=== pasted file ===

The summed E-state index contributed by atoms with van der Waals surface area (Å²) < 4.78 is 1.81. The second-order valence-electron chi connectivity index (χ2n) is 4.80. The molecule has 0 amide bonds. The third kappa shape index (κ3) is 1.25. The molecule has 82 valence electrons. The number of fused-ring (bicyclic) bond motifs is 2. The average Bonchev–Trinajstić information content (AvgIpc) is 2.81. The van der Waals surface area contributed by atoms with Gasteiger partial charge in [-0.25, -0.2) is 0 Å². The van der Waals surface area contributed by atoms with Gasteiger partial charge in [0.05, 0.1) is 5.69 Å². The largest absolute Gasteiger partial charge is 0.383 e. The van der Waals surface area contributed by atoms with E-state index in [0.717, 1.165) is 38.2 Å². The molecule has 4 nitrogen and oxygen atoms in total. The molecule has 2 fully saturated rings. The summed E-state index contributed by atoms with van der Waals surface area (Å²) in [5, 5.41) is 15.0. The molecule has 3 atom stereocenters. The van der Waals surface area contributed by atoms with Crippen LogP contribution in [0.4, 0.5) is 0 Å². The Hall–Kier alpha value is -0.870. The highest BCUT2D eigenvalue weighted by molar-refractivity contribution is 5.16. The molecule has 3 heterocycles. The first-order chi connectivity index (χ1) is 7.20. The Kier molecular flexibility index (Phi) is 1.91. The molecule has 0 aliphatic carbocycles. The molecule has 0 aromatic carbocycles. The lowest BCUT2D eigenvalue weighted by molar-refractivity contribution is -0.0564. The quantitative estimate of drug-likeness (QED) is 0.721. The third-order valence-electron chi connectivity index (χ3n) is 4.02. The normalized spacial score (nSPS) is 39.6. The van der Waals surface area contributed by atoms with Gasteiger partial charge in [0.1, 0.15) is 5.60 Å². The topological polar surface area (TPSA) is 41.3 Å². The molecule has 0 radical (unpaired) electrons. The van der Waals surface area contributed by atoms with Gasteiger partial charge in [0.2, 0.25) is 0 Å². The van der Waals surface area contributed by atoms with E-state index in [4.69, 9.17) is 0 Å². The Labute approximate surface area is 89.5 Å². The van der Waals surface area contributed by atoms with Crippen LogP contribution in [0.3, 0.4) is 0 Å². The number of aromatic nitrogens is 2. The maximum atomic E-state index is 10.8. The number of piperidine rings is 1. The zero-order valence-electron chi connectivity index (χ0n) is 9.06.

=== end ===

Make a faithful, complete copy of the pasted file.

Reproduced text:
The summed E-state index contributed by atoms with van der Waals surface area (Å²) < 4.78 is 1.81. The second-order valence-electron chi connectivity index (χ2n) is 4.80. The molecule has 0 amide bonds. The third kappa shape index (κ3) is 1.25. The molecule has 82 valence electrons. The number of fused-ring (bicyclic) bond motifs is 2. The average Bonchev–Trinajstić information content (AvgIpc) is 2.81. The van der Waals surface area contributed by atoms with Gasteiger partial charge in [-0.25, -0.2) is 0 Å². The van der Waals surface area contributed by atoms with Gasteiger partial charge in [0.05, 0.1) is 5.69 Å². The largest absolute Gasteiger partial charge is 0.383 e. The van der Waals surface area contributed by atoms with E-state index in [0.717, 1.165) is 38.2 Å². The molecule has 4 nitrogen and oxygen atoms in total. The molecule has 2 fully saturated rings. The summed E-state index contributed by atoms with van der Waals surface area (Å²) in [5, 5.41) is 15.0. The molecule has 3 atom stereocenters. The van der Waals surface area contributed by atoms with Crippen LogP contribution in [0.4, 0.5) is 0 Å². The Hall–Kier alpha value is -0.870. The highest BCUT2D eigenvalue weighted by molar-refractivity contribution is 5.16. The molecule has 3 heterocycles. The first-order chi connectivity index (χ1) is 7.20. The Kier molecular flexibility index (Phi) is 1.91. The molecule has 0 aliphatic carbocycles. The molecule has 0 aromatic carbocycles. The lowest BCUT2D eigenvalue weighted by molar-refractivity contribution is -0.0564. The quantitative estimate of drug-likeness (QED) is 0.721. The third-order valence-electron chi connectivity index (χ3n) is 4.02. The normalized spacial score (nSPS) is 39.6. The van der Waals surface area contributed by atoms with Gasteiger partial charge in [0.1, 0.15) is 5.60 Å². The topological polar surface area (TPSA) is 41.3 Å². The molecule has 0 radical (unpaired) electrons. The van der Waals surface area contributed by atoms with Gasteiger partial charge in [0.2, 0.25) is 0 Å². The van der Waals surface area contributed by atoms with E-state index in [4.69, 9.17) is 0 Å². The Labute approximate surface area is 89.5 Å². The van der Waals surface area contributed by atoms with Crippen LogP contribution in [0.3, 0.4) is 0 Å². The number of aromatic nitrogens is 2. The maximum atomic E-state index is 10.8. The number of piperidine rings is 1. The zero-order valence-electron chi connectivity index (χ0n) is 9.06.